What regulations are in place for stem cell treatments in the United States?

In order to qualify as low risk, there are four criteria for human cell, tissues, and cellular and tissue-based products must meet.

  1. Minimal manipulation: manufacturing is limited to simple procedures.
  2. Advertised/labeled for homologous use only: products must carry out the same biologic function as it normally would.
  3. Non-combination product: combining products increases complexity, so the product cannot be combined with another product, with the exception of simple electrolyte solutions and preservation agents.
  4. Non-systemic effect or is autologous: If the product may have a systemic effect, it must be autologous or from a close blood relative, in order to reduce the risk of an immune reaction.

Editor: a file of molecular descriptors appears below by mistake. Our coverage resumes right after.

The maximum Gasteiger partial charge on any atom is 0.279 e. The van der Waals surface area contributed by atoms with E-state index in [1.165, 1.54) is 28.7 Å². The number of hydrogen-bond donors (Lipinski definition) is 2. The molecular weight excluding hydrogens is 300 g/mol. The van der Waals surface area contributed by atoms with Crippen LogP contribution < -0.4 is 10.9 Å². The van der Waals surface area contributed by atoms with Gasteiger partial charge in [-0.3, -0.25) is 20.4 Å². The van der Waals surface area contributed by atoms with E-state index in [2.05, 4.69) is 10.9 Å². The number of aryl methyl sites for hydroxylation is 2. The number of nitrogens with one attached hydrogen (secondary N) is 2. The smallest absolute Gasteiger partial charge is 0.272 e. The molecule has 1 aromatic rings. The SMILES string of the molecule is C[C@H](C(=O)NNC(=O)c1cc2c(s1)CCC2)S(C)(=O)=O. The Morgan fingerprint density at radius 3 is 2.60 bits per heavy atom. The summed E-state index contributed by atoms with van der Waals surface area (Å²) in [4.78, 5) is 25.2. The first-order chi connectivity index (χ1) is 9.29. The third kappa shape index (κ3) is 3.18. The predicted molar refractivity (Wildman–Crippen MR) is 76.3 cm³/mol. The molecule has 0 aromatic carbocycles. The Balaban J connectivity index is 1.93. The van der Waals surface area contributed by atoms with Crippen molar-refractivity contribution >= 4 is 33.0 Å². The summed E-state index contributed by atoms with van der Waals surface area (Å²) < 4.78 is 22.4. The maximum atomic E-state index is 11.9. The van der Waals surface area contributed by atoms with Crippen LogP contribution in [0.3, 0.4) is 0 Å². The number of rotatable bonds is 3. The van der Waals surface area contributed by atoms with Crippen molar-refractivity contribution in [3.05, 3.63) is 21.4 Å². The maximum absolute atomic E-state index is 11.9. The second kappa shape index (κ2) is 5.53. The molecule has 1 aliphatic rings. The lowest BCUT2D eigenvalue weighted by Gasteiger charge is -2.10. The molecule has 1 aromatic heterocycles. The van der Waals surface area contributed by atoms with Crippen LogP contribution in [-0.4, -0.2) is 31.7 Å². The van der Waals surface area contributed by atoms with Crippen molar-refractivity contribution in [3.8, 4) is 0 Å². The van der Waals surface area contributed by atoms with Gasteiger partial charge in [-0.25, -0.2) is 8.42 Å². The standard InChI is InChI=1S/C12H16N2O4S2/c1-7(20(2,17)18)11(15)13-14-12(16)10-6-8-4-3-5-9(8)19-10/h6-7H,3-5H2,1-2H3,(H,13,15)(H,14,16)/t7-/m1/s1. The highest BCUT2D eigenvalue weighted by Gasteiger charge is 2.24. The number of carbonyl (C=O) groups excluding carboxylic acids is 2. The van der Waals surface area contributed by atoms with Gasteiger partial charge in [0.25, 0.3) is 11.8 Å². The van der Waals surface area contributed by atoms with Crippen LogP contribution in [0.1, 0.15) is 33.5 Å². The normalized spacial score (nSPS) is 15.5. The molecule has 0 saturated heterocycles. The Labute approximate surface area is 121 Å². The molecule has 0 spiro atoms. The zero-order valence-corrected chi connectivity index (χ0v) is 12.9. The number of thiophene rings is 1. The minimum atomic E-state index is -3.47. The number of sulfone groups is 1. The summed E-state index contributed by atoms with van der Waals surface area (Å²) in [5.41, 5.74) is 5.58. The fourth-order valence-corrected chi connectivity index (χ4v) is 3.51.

Products that meet all four criteria are regulated under section 361 of the Public Health Service Act and are sometimes referred to as 361 products.

Where does stem cell tourism occur?

Stories about stem cell tourism frequently involve patients flying to countries like China, Russia, Latin America, or Mexico. Surprisingly, however, Australia has the most stem cell businesses advertising online. The treatments they are advertising often lack evidence of being safe or effective. Currently, people are calling on the Therapeutic Goods Administration (TGA) to rectify the loophole that allows them to promote ineffective or actively harmful treatments.

The websites associated with these advertisements are intentionally vague, remaining unclear on what they can treat and how. While these sites do not stand up to scrutiny, they intentionally target individuals who are desperate for any option and therefore less prone to questioning the information presented to them.